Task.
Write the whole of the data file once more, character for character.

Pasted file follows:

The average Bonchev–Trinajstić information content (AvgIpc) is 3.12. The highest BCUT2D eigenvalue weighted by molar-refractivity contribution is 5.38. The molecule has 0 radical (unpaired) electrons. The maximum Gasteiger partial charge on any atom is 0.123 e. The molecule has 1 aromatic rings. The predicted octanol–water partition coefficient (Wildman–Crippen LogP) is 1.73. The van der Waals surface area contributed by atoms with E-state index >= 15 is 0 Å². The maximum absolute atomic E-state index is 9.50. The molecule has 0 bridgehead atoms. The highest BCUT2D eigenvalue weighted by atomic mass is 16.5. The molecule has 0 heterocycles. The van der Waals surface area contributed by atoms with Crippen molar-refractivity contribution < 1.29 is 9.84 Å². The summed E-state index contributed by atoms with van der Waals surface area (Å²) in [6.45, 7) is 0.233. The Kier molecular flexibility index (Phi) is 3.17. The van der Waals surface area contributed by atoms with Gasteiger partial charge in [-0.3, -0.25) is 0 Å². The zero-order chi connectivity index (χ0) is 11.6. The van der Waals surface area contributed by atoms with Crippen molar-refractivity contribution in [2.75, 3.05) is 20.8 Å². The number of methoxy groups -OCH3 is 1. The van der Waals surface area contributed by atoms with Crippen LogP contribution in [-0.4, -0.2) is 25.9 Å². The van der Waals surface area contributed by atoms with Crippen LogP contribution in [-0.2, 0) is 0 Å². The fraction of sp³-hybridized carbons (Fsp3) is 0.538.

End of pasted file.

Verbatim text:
The average Bonchev–Trinajstić information content (AvgIpc) is 3.12. The highest BCUT2D eigenvalue weighted by molar-refractivity contribution is 5.38. The molecule has 0 radical (unpaired) electrons. The maximum Gasteiger partial charge on any atom is 0.123 e. The molecule has 1 aromatic rings. The predicted octanol–water partition coefficient (Wildman–Crippen LogP) is 1.73. The van der Waals surface area contributed by atoms with E-state index >= 15 is 0 Å². The maximum absolute atomic E-state index is 9.50. The molecule has 0 bridgehead atoms. The highest BCUT2D eigenvalue weighted by atomic mass is 16.5. The molecule has 0 heterocycles. The van der Waals surface area contributed by atoms with Crippen molar-refractivity contribution < 1.29 is 9.84 Å². The summed E-state index contributed by atoms with van der Waals surface area (Å²) in [6.45, 7) is 0.233. The Kier molecular flexibility index (Phi) is 3.17. The van der Waals surface area contributed by atoms with Gasteiger partial charge in [-0.3, -0.25) is 0 Å². The zero-order chi connectivity index (χ0) is 11.6. The van der Waals surface area contributed by atoms with Crippen molar-refractivity contribution in [2.75, 3.05) is 20.8 Å². The number of methoxy groups -OCH3 is 1. The van der Waals surface area contributed by atoms with Crippen LogP contribution in [-0.4, -0.2) is 25.9 Å². The van der Waals surface area contributed by atoms with Crippen LogP contribution in [-0.2, 0) is 0 Å². The fraction of sp³-hybridized carbons (Fsp3) is 0.538.